This course examines how ecosystem principles and techniques are used in planning and operations in regulated lands, parks, and protected areas. Conservation of biological diversity, ecological integrity, and sustainable resource use are major themes. Students learn population and community ecological modelling and related univariate and multivariate analytical techniques pertaining to ecosystem management. Comparisons of management frameworks illustrate modelling and analytical techniques for the forestry, agricultural, mining, fishing and energy sectors. A field assignment gives experience in assessment and analysis. Guest lectures by professionals in the conservation, parks and resource sectors augment student experience.

REC 450 – Internship for Therapeutic Recreation

This internship course requires that a student engage in a period of practical Therapeutic Recreation (TR) work at an approved site under the supervision of a qualified Therapeutic Recreation professional and an academic supervisor. During this practical experience, the student will research and analyze issues and complete required assignments related to TR practice. Normally, a full-time, consecutive, 15 week therapeutic recreation internship with a minimum of 560 hours is required. Those students in an approved co-op work term will have REC 450A waived and replaced with a REC elective.

REC 450A – Internship for Therapeutic Recreation

This internship course requires that a student engage in a period of practical Therapeutic Recreation (TR) work at an approved site under the supervision of a qualified Therapeutic Recreation professional and an academic supervisor. During this practical experience, the student will research and analyze issues and complete required assignments related to TR practice. Normally, a full-time, consecutive, 15 week therapeutic recreation internship with a minimum of 560 hours is required. Those students in an approved co-op work term will have REC 450A waived and replaced with a REC elective.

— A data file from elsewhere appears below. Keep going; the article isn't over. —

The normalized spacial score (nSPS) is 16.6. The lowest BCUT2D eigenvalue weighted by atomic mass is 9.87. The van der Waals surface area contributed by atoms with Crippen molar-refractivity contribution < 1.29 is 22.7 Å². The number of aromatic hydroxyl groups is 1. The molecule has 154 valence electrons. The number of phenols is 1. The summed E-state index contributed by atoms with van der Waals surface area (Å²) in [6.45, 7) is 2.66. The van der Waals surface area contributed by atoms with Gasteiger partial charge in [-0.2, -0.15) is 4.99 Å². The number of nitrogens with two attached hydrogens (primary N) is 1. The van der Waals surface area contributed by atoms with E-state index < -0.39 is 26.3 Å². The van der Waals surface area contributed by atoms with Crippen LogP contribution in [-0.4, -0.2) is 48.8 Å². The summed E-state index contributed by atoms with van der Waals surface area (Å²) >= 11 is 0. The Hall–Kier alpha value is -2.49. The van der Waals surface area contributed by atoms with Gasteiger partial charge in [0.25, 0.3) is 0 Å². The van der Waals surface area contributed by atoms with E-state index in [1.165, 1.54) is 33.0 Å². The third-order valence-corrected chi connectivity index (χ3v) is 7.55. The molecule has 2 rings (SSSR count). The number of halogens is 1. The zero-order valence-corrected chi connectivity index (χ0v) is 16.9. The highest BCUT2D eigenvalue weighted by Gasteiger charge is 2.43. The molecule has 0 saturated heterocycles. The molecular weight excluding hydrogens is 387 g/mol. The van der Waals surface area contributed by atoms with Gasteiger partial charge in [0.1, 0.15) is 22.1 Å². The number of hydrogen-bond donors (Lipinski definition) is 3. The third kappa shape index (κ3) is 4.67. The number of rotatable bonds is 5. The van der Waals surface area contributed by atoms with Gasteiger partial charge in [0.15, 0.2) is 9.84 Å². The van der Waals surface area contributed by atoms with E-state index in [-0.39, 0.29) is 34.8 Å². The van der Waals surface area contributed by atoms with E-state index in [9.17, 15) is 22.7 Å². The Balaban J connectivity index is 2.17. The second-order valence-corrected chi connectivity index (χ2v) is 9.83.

REC 450B – Internship for Therapeutic Recreation

This internship course requires that a student engage in a period of practical Therapeutic Recreation (TR) work at an approved site under the supervision of a qualified Therapeutic Recreation professional and an academic supervisor. During this practical experience, the student will research and analyse issues and complete required assignments related to TR practice. Normally, a full-time, consecutive, 15 week therapeutic recreation internship with a minimum of 560 hours is required.

REC 455 – Advanced Seminar in Therapeutic Recreation

This course is designed to facilitate an in-depth exploration and analysis of philosophical issues and interdisciplinary theories to discuss how they relate to therapeutic recreation practice and research.

REC 471A – Honours Thesis

An independent research project on an approved topic supervised by a faculty member. REC 471A includes an approved design and completion of the first segment of the paper. REC 471A requires the completion of REC 471B. REC 471B requires the completion of the project begun in REC 471A.This course will be offered on a credit/no credit basis.